• Milk Fat: This recipe is most satisfying when made with whole milk, but 2% and skim can be substituted.
  • Canned Pumpkin Substitution: You can substitute 1 teaspoon Torani Pumpkin Spice Syrup for the canned pumpkin if you have it on hand.
  • Sugar Substitute: You can use a sugar substitute in place of the sugar if desired. Add to taste.
  • Pumpkin Pie Spice Substitute: No pumpkin pie spice? No problem — use our recipe to make it out of cinnamon, ginger, and other spices: Pumpkin Pie Spice Mix
  • Espresso Substitute: If you don’t have espresso on hand, you can use strong brewed coffee instead. Increase amount to 1/3 to 1/2 cup.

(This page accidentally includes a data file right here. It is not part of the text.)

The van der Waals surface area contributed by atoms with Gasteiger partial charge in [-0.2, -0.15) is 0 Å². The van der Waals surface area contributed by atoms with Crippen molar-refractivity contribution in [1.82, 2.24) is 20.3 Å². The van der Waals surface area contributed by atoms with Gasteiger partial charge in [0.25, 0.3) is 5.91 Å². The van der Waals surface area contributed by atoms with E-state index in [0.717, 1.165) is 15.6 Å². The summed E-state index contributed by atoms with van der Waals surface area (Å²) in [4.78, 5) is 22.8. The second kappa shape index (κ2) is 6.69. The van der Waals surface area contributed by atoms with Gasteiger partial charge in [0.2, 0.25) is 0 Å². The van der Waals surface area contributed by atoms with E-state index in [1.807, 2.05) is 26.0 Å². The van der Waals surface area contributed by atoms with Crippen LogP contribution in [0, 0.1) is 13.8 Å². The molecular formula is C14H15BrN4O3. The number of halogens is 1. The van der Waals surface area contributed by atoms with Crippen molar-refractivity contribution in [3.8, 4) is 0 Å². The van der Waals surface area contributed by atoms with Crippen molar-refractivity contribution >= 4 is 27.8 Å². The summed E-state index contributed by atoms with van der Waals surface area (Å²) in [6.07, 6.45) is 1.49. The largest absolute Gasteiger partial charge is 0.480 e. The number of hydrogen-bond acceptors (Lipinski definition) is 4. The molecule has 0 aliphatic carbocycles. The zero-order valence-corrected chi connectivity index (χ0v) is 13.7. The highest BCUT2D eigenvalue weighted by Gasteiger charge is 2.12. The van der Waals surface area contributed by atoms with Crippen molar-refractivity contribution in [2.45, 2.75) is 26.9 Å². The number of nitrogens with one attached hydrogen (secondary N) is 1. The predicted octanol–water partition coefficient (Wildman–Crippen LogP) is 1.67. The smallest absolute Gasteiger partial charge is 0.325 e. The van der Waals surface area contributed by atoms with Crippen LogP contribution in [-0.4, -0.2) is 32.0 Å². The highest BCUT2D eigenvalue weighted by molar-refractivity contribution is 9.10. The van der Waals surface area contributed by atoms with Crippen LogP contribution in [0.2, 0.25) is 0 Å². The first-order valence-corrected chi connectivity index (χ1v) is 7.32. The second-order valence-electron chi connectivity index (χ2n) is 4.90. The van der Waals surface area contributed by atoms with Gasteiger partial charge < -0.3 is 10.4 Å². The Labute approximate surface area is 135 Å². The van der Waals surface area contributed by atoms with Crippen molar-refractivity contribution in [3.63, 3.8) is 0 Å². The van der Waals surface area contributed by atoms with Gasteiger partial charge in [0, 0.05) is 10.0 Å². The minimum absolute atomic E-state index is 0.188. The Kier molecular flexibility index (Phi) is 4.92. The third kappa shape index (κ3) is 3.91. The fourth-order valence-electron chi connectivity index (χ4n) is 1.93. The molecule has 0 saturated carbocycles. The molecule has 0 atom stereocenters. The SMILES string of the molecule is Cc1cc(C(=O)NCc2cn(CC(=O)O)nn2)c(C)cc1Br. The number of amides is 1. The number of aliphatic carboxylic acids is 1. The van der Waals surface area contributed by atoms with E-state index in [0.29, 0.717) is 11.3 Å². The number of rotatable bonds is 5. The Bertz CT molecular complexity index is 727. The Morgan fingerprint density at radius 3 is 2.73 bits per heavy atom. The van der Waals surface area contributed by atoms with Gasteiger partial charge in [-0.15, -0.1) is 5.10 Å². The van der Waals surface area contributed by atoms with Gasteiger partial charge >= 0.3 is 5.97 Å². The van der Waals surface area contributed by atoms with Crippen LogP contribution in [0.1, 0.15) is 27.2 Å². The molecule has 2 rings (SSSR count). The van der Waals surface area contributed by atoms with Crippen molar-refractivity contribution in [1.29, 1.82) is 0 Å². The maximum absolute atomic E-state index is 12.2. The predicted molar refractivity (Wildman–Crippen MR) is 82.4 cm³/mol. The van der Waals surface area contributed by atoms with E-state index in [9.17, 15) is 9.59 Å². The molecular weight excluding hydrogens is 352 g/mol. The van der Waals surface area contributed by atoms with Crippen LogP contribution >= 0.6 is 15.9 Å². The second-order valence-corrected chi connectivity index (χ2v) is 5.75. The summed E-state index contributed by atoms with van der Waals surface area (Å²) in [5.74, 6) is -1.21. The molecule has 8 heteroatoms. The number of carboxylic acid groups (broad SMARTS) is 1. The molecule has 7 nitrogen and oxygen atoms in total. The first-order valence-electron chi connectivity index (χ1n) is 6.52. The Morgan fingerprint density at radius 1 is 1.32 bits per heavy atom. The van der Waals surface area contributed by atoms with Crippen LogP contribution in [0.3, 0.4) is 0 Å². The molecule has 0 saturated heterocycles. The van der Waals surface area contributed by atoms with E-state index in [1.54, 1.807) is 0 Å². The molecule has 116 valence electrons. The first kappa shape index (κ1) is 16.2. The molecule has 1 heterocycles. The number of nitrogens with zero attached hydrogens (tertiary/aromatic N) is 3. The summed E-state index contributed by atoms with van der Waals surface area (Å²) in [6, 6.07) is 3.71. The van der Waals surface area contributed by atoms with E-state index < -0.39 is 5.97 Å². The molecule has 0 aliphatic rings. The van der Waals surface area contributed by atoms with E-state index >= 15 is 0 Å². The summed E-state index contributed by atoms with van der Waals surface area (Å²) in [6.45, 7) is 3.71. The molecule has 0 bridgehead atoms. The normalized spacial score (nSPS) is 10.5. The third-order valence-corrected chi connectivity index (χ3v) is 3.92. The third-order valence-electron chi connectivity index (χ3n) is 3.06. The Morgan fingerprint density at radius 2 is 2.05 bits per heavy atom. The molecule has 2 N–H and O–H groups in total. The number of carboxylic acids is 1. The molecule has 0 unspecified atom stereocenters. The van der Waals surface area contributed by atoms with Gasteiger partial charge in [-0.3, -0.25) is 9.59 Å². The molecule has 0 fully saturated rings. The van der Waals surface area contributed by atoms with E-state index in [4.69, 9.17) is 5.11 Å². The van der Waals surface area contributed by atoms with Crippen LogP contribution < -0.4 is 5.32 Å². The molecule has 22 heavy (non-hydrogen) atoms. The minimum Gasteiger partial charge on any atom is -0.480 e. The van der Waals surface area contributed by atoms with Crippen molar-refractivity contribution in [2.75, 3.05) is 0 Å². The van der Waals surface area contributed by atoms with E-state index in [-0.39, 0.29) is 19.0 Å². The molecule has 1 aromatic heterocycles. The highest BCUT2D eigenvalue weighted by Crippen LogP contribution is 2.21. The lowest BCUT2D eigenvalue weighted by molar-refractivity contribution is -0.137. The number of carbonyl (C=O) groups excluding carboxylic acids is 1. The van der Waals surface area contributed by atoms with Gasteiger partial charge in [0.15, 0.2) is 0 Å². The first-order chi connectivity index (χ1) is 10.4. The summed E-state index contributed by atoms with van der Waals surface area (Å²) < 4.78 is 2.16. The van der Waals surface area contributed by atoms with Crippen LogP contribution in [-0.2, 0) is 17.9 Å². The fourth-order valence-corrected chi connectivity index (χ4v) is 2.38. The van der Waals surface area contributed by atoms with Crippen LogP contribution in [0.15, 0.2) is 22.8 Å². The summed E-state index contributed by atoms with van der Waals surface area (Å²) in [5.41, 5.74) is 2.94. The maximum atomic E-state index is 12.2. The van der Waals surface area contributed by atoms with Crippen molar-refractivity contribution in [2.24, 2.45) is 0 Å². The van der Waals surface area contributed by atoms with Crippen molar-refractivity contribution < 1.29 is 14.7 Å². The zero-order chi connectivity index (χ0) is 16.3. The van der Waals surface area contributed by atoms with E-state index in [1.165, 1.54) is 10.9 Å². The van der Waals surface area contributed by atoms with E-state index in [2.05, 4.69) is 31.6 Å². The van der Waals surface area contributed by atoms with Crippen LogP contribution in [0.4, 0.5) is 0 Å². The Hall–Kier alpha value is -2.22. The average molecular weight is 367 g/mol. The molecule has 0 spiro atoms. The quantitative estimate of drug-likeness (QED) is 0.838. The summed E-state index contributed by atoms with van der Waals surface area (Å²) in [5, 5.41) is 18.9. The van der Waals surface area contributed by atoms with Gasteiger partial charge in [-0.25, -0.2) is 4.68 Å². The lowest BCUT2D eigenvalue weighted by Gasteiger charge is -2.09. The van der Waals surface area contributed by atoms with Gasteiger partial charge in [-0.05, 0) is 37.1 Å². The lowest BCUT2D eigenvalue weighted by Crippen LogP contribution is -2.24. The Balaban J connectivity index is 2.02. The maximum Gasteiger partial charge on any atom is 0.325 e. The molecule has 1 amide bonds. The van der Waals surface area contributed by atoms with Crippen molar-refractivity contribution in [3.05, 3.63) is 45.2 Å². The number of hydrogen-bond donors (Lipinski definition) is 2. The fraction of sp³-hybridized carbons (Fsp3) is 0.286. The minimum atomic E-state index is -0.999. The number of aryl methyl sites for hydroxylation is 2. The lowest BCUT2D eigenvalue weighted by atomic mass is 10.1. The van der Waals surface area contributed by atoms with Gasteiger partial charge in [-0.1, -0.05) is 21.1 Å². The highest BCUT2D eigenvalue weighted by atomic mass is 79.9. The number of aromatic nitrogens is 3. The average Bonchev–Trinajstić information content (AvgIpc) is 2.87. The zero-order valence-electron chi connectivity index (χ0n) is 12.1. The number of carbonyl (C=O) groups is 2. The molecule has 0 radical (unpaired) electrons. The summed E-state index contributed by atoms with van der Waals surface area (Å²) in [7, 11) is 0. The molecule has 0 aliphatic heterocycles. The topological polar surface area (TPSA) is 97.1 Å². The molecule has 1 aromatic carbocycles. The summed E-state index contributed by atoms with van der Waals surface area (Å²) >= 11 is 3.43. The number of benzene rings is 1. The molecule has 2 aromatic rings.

Recipe Notes

homemadepslatteMake a big batch of pumpkin spice mix-in: If you like, you can make a big batch of the pumpkin spice base, and refrigerate. To make 8 full servings , cook 1/2 cup pureed or canned pumpkin with 2 teaspoons pumpkin pie spice , 1/2 teaspoon black pepper , and 1/2 cup sugar . Stir in 1/2 cup vanilla extract . Refrigerate for up to 1 week and use as desired. To serve, blend 1/3 cup pumpkin spice mix-in with milk until frothy, and add 1 or 2 shots of espresso. Top with whipped cream and serve.